THE GUIDE TO REHAB
WHAT REALLY WORKS
20 research facts everyone should know about rehab treatment for alcohol and drugs dependency
This article first appeared in Addiction Today, January 2001
In late 1999, Dr David Best (who was working with the National Addiction Centre), Addiction Today editor Deirdre Boyd and the then-CEO of EATA met to initiate an easy-to-use reference document about addiction treatment which could be used by professionals and general public, and which not only covered the key issues but were based on incontrovertible research addressing those issues.
EATA requested Addiction Today to publish in full the key research findings about ‘what works’ in the rehabilitative treatment of substance dependency. “We have been guided throughout by a broad range of experts in the field, and are indebted to Professors Nick Heather, Michael Gossop, Norman Hoffmann, Tim Leighton, Alex Georgakis and Dr Doug Lipton for their contributions,” said EATA. “We hope this publication will be of benefit to all those involved in the field, including commissioners, care managers, policy makers, providers and practitioners.”
1. REHABILITATIAVE TREATMENT WORKS
The research evidence shows that rehabilitative treatment can help tackle dependency on drugs and alcohol. The evidence also shows that, in so doing, treatment can help improve the client’s mental and physical health, reduce offending, improve employability and enhance social functioning generally, whilst also reducing the demands made on health and social services and bringing significant benefits to families and loved ones. Overall, substance dependency treatment appears as successful as medical treatments for a range of chronic conditions, such as diabetes, hypertension and asthma, and the costs of treatment are more than outweighed by the financial savings it brings. However, it is essential that people are referred to the right type of treatment. Further, not all services are equally effective – many could be more effective than they are and some, in spite of the very best intentions, might even make matters worse.
2. TREATMENT SHOULD BE READILY AVAILABLE
The harder it is to access treatment and the greater the hurdles placed in the way of potential treatment applicants, the greater the proportion of people who will fall by the wayside before they get a chance to take up any available treatment opportunities. And the longer any delay between assessment and admission, the less likely someone is to take up a place in treatment and the less effective that treatment is likely to be. However, care should be taken to ensure clients are adequately prepared for treatment, before admission.
3. ‘LOW MOTIVATION’ SOULD NOT BE A BARRIER TO TREATMENT
It is often assumed that treatment must be ‘voluntary’ to succeed and that it will be effective only for those who are highly motivated from the outset. In fact, outcomes do not appear to be related to pre-treatment motivation levels, and pressure from families, employers or the criminal-justice system can enhance treatment effectiveness. It is unnecessary and counterproductive to restrict access to those who are deemed to be self-motivated: motivation to change and maintain change can be enhanced in treatment.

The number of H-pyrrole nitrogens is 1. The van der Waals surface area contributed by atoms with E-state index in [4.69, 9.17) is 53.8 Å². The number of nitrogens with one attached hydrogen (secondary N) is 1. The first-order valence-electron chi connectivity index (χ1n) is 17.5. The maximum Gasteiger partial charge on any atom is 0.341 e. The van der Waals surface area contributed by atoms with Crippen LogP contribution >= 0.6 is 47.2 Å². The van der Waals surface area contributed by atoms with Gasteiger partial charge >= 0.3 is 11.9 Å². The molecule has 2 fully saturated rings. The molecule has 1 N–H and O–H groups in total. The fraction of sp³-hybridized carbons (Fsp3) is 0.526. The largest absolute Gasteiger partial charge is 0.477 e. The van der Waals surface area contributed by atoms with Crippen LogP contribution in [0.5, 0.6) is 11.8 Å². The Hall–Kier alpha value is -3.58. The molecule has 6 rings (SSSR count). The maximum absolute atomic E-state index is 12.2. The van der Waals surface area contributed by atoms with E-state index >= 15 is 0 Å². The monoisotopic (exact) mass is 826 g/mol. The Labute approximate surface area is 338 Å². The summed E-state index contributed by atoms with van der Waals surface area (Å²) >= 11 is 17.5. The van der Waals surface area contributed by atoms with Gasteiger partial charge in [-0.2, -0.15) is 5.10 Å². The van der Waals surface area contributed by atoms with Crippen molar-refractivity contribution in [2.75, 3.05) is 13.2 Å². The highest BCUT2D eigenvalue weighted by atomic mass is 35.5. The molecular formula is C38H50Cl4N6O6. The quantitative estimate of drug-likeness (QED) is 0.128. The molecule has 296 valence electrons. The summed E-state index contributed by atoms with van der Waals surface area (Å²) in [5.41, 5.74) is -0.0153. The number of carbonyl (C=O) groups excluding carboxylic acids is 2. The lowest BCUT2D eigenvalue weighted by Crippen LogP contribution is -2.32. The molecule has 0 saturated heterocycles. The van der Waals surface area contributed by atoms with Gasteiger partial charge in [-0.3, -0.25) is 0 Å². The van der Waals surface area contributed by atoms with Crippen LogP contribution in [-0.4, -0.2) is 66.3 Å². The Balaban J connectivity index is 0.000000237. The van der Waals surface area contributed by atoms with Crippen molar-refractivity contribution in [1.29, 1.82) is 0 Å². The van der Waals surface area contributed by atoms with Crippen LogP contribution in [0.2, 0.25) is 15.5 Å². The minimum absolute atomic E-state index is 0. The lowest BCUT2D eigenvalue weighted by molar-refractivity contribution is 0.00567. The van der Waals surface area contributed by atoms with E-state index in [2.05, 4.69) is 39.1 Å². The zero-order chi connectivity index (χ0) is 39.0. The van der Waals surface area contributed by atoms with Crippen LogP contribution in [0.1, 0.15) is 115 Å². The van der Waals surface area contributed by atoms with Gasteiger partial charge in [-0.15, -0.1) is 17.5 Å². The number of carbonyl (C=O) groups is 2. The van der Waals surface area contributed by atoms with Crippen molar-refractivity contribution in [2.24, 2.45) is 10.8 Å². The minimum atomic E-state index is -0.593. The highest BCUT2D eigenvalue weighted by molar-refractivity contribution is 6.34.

4. IF AT FIRST THEY DON’T SUCCEED…
Substance dependency is often described as a ‘relapsing condition’. Many people, perhaps even a majority, relapse after receiving treatment – but even a number of previous ‘unsuccessful’ treatment episodes should not be a bar to further treatment. Many people require a number of attempts before they finally overcome their dependency. There is evidence that even an apparently unsuccessful treatment episode can contribute toward someone overcoming their dependency in the longer term.
5. ABSTINENCE AND CONTROLLED USE BOTH HAVE THEIR PLACE
For some people with less severe problems, controlled use can be a viable and appropriate treatment goal. Controlled use is rarely sustainable in the long term, however, for people with severe dependencies. For such people, abstinence should normally be the ultimate goal – although even here services aimed at reduced use and harm minimisation should be available for those who are not ready or are unwilling or unable to achieve abstinence.
6. APPROACH SHOULD REFLECT CLIENTS’ BELIEFS AND EXPECTATIONS
Taken overall, the available evidence shows that no one theoretical approach yields treatments which are more effective than any other. There is evidence that some approaches might be slightly more effective overall for particular categories of client. But it would appear that the most important consideration in this regard is the client’s own views and beliefs, and these should be taken into account where possible.
7. TREATMENT SHOULD BE BASED ON INDIVIDUAL NEEDS
The length of treatment, setting, approach, range of issues addressed, use of medication, etc, should be tailored to the individual, based on a clear assessment of the individual’s needs and expectations. Clients are not a homogeneous group. A standard, one-size-fits-all approach is of limited value and might actually make matters worse. People’s needs can change during treatment and treatment plans should be continually reviewed and updated where appropriate.
8. TREATMENT SHOULD ENHANCE MOTIVATION AND SELF-EFFICACY
Many clients’ attempts to overcome their drug or alcohol dependency founder because they do not have the motivation they need to make and maintain the changes that are required. Similarly, many clients have very little confidence in their ability to change, and this also undermines their likelihood of success. Both motivation and self-efficacy can be enhanced through treatment and should be a central focus of treatment programmes.
9. TREATMENT SHOULD ADDRESS UNHELPFUL ATTITUDES AND BELIEFS